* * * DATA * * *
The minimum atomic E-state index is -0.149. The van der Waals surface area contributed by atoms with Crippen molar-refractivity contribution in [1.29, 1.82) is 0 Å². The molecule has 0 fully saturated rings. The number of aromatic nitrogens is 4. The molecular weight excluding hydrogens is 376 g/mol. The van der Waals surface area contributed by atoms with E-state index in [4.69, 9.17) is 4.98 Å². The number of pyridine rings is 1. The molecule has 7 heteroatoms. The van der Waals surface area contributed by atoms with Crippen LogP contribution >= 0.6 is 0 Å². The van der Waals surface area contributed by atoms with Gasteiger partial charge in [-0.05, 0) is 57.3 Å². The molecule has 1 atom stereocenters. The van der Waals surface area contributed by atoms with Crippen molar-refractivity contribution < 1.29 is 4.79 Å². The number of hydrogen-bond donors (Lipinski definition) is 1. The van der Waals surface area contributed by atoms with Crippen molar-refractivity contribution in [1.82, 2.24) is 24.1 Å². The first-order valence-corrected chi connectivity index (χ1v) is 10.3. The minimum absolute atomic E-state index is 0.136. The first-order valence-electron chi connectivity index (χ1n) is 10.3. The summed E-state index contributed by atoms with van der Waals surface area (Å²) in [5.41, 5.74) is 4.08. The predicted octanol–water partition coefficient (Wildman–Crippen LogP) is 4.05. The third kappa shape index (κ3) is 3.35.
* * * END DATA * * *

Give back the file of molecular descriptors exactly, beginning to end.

The minimum atomic E-state index is -0.149. The van der Waals surface area contributed by atoms with Crippen molar-refractivity contribution in [1.29, 1.82) is 0 Å². The molecule has 0 fully saturated rings. The number of aromatic nitrogens is 4. The molecular weight excluding hydrogens is 376 g/mol. The van der Waals surface area contributed by atoms with E-state index in [4.69, 9.17) is 4.98 Å². The number of pyridine rings is 1. The molecule has 7 heteroatoms. The van der Waals surface area contributed by atoms with Crippen LogP contribution >= 0.6 is 0 Å². The van der Waals surface area contributed by atoms with Gasteiger partial charge in [-0.05, 0) is 57.3 Å². The molecule has 1 atom stereocenters. The van der Waals surface area contributed by atoms with Crippen molar-refractivity contribution < 1.29 is 4.79 Å². The number of hydrogen-bond donors (Lipinski definition) is 1. The van der Waals surface area contributed by atoms with Crippen molar-refractivity contribution in [1.82, 2.24) is 24.1 Å². The first-order valence-corrected chi connectivity index (χ1v) is 10.3. The minimum absolute atomic E-state index is 0.136. The first-order valence-electron chi connectivity index (χ1n) is 10.3. The summed E-state index contributed by atoms with van der Waals surface area (Å²) in [5.41, 5.74) is 4.08. The predicted octanol–water partition coefficient (Wildman–Crippen LogP) is 4.05. The third kappa shape index (κ3) is 3.35.